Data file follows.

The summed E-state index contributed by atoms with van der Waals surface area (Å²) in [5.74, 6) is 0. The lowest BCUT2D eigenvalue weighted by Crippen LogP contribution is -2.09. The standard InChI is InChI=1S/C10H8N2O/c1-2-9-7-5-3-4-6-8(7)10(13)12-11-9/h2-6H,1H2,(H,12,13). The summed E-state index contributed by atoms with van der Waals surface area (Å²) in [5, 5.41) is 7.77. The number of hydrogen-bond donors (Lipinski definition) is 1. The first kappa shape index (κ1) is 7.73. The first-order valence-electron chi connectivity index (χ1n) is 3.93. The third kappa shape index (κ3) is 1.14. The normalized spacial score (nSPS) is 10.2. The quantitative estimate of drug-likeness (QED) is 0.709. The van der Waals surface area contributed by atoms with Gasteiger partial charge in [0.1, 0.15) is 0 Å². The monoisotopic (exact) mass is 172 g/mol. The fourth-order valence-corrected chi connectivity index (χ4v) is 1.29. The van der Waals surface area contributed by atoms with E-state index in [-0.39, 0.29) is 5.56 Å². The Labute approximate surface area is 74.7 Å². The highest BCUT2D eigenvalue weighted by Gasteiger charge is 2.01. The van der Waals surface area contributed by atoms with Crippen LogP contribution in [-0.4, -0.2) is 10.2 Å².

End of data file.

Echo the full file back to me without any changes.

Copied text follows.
The summed E-state index contributed by atoms with van der Waals surface area (Å²) in [5.74, 6) is 0. The lowest BCUT2D eigenvalue weighted by Crippen LogP contribution is -2.09. The standard InChI is InChI=1S/C10H8N2O/c1-2-9-7-5-3-4-6-8(7)10(13)12-11-9/h2-6H,1H2,(H,12,13). The summed E-state index contributed by atoms with van der Waals surface area (Å²) in [5, 5.41) is 7.77. The number of hydrogen-bond donors (Lipinski definition) is 1. The first kappa shape index (κ1) is 7.73. The first-order valence-electron chi connectivity index (χ1n) is 3.93. The third kappa shape index (κ3) is 1.14. The normalized spacial score (nSPS) is 10.2. The quantitative estimate of drug-likeness (QED) is 0.709. The van der Waals surface area contributed by atoms with Gasteiger partial charge in [0.1, 0.15) is 0 Å². The monoisotopic (exact) mass is 172 g/mol. The fourth-order valence-corrected chi connectivity index (χ4v) is 1.29. The van der Waals surface area contributed by atoms with E-state index in [-0.39, 0.29) is 5.56 Å². The Labute approximate surface area is 74.7 Å². The highest BCUT2D eigenvalue weighted by Gasteiger charge is 2.01. The van der Waals surface area contributed by atoms with Crippen LogP contribution in [-0.4, -0.2) is 10.2 Å².